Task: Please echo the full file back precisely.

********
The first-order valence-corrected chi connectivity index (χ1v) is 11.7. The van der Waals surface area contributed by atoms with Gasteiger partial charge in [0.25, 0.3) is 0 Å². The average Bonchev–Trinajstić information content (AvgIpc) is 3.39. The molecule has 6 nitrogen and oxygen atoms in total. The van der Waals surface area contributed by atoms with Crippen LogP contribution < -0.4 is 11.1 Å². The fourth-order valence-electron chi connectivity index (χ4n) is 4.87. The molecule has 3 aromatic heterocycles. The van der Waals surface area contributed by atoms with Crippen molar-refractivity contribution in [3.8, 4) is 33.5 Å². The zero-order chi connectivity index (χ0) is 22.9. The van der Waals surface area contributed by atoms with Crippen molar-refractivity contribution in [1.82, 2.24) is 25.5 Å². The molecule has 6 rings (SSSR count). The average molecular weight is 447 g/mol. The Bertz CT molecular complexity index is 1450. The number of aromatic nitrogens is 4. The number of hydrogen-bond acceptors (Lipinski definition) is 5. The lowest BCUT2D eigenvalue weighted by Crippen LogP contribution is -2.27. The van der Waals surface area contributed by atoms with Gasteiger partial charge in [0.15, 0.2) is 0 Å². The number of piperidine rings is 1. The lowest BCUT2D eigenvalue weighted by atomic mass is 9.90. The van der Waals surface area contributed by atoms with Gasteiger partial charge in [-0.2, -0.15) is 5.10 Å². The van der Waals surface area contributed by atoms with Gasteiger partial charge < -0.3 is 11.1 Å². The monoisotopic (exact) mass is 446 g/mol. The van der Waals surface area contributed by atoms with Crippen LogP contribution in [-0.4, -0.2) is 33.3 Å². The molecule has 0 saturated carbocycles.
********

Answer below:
The first-order valence-corrected chi connectivity index (χ1v) is 11.7. The van der Waals surface area contributed by atoms with Gasteiger partial charge in [0.25, 0.3) is 0 Å². The average Bonchev–Trinajstić information content (AvgIpc) is 3.39. The molecule has 6 nitrogen and oxygen atoms in total. The van der Waals surface area contributed by atoms with Crippen LogP contribution < -0.4 is 11.1 Å². The fourth-order valence-electron chi connectivity index (χ4n) is 4.87. The molecule has 3 aromatic heterocycles. The van der Waals surface area contributed by atoms with Crippen molar-refractivity contribution in [3.8, 4) is 33.5 Å². The zero-order chi connectivity index (χ0) is 22.9. The van der Waals surface area contributed by atoms with Crippen molar-refractivity contribution in [1.82, 2.24) is 25.5 Å². The molecule has 6 rings (SSSR count). The average molecular weight is 447 g/mol. The Bertz CT molecular complexity index is 1450. The number of aromatic nitrogens is 4. The number of hydrogen-bond acceptors (Lipinski definition) is 5. The lowest BCUT2D eigenvalue weighted by Crippen LogP contribution is -2.27. The van der Waals surface area contributed by atoms with Gasteiger partial charge in [0.15, 0.2) is 0 Å². The number of piperidine rings is 1. The lowest BCUT2D eigenvalue weighted by atomic mass is 9.90. The van der Waals surface area contributed by atoms with Gasteiger partial charge in [-0.2, -0.15) is 5.10 Å². The van der Waals surface area contributed by atoms with Gasteiger partial charge < -0.3 is 11.1 Å². The monoisotopic (exact) mass is 446 g/mol. The van der Waals surface area contributed by atoms with Crippen LogP contribution in [-0.4, -0.2) is 33.3 Å². The molecule has 0 saturated carbocycles.